US governors eager to rescue their economies and feeling heat from President Donald Trump are moving to ease restrictions meant to control the spread of the coronavirus, even as new hot spots emerge and experts warn that moving too fast could prove disastrous.
Adding to the pressure are protests against stay-at-home orders organized by small-government groups and Trump supporters. They staged demonstrations Saturday in several cities after the president urged them to “liberate” three states led by Democratic governors.
Protests happened in Republican-led states, too, including at the Texas Capitol and in front of the Indiana governor's home. Texas Governor Greg Abbott already said that restrictions will begin easing next week. Indiana Governor Eric Holcomb — who signed an agreement with six other Midwestern states to coordinate reopening — said he would extend his stay-at-home order until May 1.
For the first time in weeks, people were able to visit some Florida beaches, but they were still subject to restrictions on hours and activities. Beaches in big cities stayed closed.
Trump encourages protests despite surge in cases
Meanwhile, infections kept surging in the Northeast.
Rhode Island, between the hot spots of Massachusetts and New York, has seen a steady daily increase in infections and deaths, with nursing home residents accounting for more than 90 of the state’s 118 deaths. The state’s death rate of around 10 people per 100,000 is among the nation's highest per capita, according to data compiled by the COVID Tracking Project.
Massachusetts had its highest number of deaths in a single day on Friday, with 159. Republican Gov. Charlie Baker, citing health experts' advice, said states should wait until infection rates and hospitalizations decline for about two weeks before acting.
Trump, whose administration waited months to bolster stockpiles of key medical supplies and equipment, appeared to back protesters.
“LIBERATE MINNESOTA!” “LIBERATE MICHIGAN!” “LIBERATE VIRGINIA, ” Trump said in a tweet-storm in which he also lashed out at New York Governor Andrew Cuomo, a Democrat, for criticizing the federal response. Cuomo “should spend more time ‘doing’ and less time ‘complaining,’” the president said.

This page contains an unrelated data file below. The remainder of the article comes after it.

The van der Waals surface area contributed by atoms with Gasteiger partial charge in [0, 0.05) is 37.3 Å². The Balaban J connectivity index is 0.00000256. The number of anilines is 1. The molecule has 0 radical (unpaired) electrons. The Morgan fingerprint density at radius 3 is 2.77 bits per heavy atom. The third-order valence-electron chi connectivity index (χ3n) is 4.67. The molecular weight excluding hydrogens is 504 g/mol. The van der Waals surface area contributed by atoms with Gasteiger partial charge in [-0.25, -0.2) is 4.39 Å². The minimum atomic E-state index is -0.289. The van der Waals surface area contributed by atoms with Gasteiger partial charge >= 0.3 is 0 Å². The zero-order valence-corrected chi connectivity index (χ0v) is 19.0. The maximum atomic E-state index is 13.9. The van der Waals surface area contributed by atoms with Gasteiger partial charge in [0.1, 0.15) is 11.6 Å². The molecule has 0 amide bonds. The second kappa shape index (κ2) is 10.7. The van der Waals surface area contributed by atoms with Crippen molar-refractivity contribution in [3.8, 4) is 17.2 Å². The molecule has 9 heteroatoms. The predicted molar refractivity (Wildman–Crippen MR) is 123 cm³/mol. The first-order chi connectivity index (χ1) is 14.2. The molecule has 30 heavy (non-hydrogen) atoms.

At his Saturday briefing with reporters, Cuomo cited more progress. The state's daily increase in deaths fell below 550 for the first time in more than two weeks as hospitalizations continued to decline.
But the crisis is far from over: Hospitals are still reporting nearly 2,000 new COVID-19 patients per day, and nursing homes remain a “feeding frenzy for this virus,” he said.
“We are not at a point when we are going to be reopening anything immediately,” Cuomo said.
'Let us work!'
Several hundred people rallied in Texas' capital, chanting “Let us work!” Many clamored for an immediate lifting of restrictions in a state where more than 1 million have filed for unemployment since the crisis began.
The rally was organized by a host of Infowars, owned by conspiracy theorist Alex Jones, who joined protesters on the Capitol steps. Jones is being sued in Austin over using his show to promote falsehoods that the 2012 Sandy Hook school massacre in Connecticut was a hoax.
In Indianapolis, more than 200 people stood close together outside the governor's mansion, carrying American flags and signs demanding that Governor Holcomb lift restrictions. Indiana's state health department reported 529 new cases between April 7 and midday Friday, raising the total to more than 10,600. The number of deaths rose by 26, to 545.
Elsewhere, a few hundred demonstrators waved signs outside the Statehouse in New Hampshire, which has had nearly 1,300 cases of the virus and more than three dozen deaths.
“Even if the virus were 10 times as dangerous as it is, I still wouldn’t stay inside my home. I’d rather take the risk and be a free person,” said one of the protesters, talk show host Ian Freeman.
Trump is pushing to relax the U.S. lockdown by May 1, a plan that hinges partly on more testing.
Public health officials said the ability to test enough people and trace contacts of the infected is crucial before easing restrictions, and that infections could surge anew unless people continue to take precautions.
The virus is believed to have infected more than 2.3 million people worldwide. While most recover, the outbreak has killed at least 155,000 people, according to a Johns Hopkins University tally based on figures supplied by health authorities around the globe.
The number almost certainly underestimates the actual toll. Nearly everywhere, thousands have died with COVID-19 symptoms — many in nursing homes — without being tested for the virus, and have thus gone uncounted.